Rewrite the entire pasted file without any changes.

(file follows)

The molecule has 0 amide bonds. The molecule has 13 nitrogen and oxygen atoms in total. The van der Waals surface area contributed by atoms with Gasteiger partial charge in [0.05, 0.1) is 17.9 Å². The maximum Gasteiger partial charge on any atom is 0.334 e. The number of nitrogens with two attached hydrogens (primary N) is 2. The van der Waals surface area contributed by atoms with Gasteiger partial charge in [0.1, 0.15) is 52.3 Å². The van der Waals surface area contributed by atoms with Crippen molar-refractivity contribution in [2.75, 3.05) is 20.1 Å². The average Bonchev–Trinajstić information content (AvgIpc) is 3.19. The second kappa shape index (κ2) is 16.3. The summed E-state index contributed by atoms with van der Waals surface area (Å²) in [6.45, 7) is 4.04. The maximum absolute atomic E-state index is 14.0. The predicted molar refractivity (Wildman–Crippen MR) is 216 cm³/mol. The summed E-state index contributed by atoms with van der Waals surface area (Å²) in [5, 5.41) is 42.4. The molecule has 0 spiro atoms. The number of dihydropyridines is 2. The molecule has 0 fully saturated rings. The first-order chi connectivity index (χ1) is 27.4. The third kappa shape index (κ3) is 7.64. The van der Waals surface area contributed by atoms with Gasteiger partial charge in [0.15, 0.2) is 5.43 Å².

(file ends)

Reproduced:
The molecule has 0 amide bonds. The molecule has 13 nitrogen and oxygen atoms in total. The van der Waals surface area contributed by atoms with Gasteiger partial charge in [0.05, 0.1) is 17.9 Å². The maximum Gasteiger partial charge on any atom is 0.334 e. The number of nitrogens with two attached hydrogens (primary N) is 2. The van der Waals surface area contributed by atoms with Gasteiger partial charge in [0.1, 0.15) is 52.3 Å². The van der Waals surface area contributed by atoms with Crippen molar-refractivity contribution in [2.75, 3.05) is 20.1 Å². The average Bonchev–Trinajstić information content (AvgIpc) is 3.19. The second kappa shape index (κ2) is 16.3. The summed E-state index contributed by atoms with van der Waals surface area (Å²) in [6.45, 7) is 4.04. The maximum absolute atomic E-state index is 14.0. The predicted molar refractivity (Wildman–Crippen MR) is 216 cm³/mol. The summed E-state index contributed by atoms with van der Waals surface area (Å²) in [5, 5.41) is 42.4. The molecule has 0 spiro atoms. The number of dihydropyridines is 2. The molecule has 0 fully saturated rings. The first-order chi connectivity index (χ1) is 27.4. The third kappa shape index (κ3) is 7.64. The van der Waals surface area contributed by atoms with Gasteiger partial charge in [0.15, 0.2) is 5.43 Å².